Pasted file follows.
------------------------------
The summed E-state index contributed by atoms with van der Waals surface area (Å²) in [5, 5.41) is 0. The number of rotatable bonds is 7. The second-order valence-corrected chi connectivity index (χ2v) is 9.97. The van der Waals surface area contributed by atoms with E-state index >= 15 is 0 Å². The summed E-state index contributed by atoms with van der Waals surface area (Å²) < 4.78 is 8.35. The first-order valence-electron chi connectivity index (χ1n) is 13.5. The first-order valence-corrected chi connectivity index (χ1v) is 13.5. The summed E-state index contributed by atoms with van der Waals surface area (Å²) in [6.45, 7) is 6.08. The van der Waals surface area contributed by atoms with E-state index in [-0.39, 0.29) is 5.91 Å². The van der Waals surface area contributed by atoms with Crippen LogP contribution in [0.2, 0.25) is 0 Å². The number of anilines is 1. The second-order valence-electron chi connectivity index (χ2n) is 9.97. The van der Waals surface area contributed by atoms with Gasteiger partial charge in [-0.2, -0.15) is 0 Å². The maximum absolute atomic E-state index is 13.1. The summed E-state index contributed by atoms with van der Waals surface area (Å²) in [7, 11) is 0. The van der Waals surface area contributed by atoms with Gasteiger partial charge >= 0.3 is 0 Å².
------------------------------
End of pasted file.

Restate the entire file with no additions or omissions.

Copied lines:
The summed E-state index contributed by atoms with van der Waals surface area (Å²) in [5, 5.41) is 0. The number of rotatable bonds is 7. The second-order valence-corrected chi connectivity index (χ2v) is 9.97. The van der Waals surface area contributed by atoms with E-state index >= 15 is 0 Å². The summed E-state index contributed by atoms with van der Waals surface area (Å²) < 4.78 is 8.35. The first-order valence-electron chi connectivity index (χ1n) is 13.5. The first-order valence-corrected chi connectivity index (χ1v) is 13.5. The summed E-state index contributed by atoms with van der Waals surface area (Å²) in [6.45, 7) is 6.08. The van der Waals surface area contributed by atoms with E-state index in [-0.39, 0.29) is 5.91 Å². The van der Waals surface area contributed by atoms with Crippen LogP contribution in [0.2, 0.25) is 0 Å². The number of anilines is 1. The second-order valence-electron chi connectivity index (χ2n) is 9.97. The van der Waals surface area contributed by atoms with Gasteiger partial charge in [-0.2, -0.15) is 0 Å². The maximum absolute atomic E-state index is 13.1. The summed E-state index contributed by atoms with van der Waals surface area (Å²) in [7, 11) is 0. The van der Waals surface area contributed by atoms with Gasteiger partial charge >= 0.3 is 0 Å².